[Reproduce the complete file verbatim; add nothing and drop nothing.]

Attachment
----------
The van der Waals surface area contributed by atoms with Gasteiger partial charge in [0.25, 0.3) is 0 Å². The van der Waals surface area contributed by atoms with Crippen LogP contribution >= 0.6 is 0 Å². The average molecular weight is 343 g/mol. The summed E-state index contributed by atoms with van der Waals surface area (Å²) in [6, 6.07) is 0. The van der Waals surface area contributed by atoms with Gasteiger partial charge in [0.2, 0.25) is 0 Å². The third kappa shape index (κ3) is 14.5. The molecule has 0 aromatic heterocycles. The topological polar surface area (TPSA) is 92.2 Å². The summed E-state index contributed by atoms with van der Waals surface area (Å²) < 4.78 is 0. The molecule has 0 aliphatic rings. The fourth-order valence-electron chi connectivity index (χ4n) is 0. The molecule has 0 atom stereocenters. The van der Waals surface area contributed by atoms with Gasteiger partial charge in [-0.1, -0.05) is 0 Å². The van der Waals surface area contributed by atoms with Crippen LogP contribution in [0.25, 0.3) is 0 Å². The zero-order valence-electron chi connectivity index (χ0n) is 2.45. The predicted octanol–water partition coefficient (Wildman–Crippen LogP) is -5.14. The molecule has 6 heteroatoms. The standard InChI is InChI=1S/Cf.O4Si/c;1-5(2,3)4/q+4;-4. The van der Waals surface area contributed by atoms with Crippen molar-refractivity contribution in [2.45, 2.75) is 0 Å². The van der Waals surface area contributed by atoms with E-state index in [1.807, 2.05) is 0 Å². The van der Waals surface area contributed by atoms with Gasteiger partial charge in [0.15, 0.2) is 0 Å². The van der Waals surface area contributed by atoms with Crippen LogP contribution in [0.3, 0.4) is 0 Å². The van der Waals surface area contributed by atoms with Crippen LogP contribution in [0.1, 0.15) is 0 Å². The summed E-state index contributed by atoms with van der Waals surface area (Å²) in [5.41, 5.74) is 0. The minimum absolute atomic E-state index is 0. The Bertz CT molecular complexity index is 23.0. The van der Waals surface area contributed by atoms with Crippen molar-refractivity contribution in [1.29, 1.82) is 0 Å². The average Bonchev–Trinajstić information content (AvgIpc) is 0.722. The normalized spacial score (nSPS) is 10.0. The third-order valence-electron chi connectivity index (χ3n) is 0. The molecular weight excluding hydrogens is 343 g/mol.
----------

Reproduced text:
The van der Waals surface area contributed by atoms with Gasteiger partial charge in [0.25, 0.3) is 0 Å². The van der Waals surface area contributed by atoms with Crippen LogP contribution >= 0.6 is 0 Å². The average molecular weight is 343 g/mol. The summed E-state index contributed by atoms with van der Waals surface area (Å²) in [6, 6.07) is 0. The van der Waals surface area contributed by atoms with Gasteiger partial charge in [0.2, 0.25) is 0 Å². The third kappa shape index (κ3) is 14.5. The molecule has 0 aromatic heterocycles. The topological polar surface area (TPSA) is 92.2 Å². The summed E-state index contributed by atoms with van der Waals surface area (Å²) < 4.78 is 0. The molecule has 0 aliphatic rings. The fourth-order valence-electron chi connectivity index (χ4n) is 0. The molecule has 0 atom stereocenters. The van der Waals surface area contributed by atoms with Gasteiger partial charge in [-0.1, -0.05) is 0 Å². The van der Waals surface area contributed by atoms with Crippen LogP contribution in [0.25, 0.3) is 0 Å². The zero-order valence-electron chi connectivity index (χ0n) is 2.45. The predicted octanol–water partition coefficient (Wildman–Crippen LogP) is -5.14. The molecule has 6 heteroatoms. The standard InChI is InChI=1S/Cf.O4Si/c;1-5(2,3)4/q+4;-4. The van der Waals surface area contributed by atoms with Crippen molar-refractivity contribution in [2.45, 2.75) is 0 Å². The van der Waals surface area contributed by atoms with E-state index in [1.807, 2.05) is 0 Å². The van der Waals surface area contributed by atoms with Gasteiger partial charge in [0.15, 0.2) is 0 Å². The van der Waals surface area contributed by atoms with Crippen LogP contribution in [0.3, 0.4) is 0 Å². The van der Waals surface area contributed by atoms with Crippen LogP contribution in [0.1, 0.15) is 0 Å². The summed E-state index contributed by atoms with van der Waals surface area (Å²) in [5.41, 5.74) is 0. The minimum absolute atomic E-state index is 0. The Bertz CT molecular complexity index is 23.0. The van der Waals surface area contributed by atoms with Crippen molar-refractivity contribution in [1.29, 1.82) is 0 Å². The average Bonchev–Trinajstić information content (AvgIpc) is 0.722. The normalized spacial score (nSPS) is 10.0. The third-order valence-electron chi connectivity index (χ3n) is 0. The molecular weight excluding hydrogens is 343 g/mol.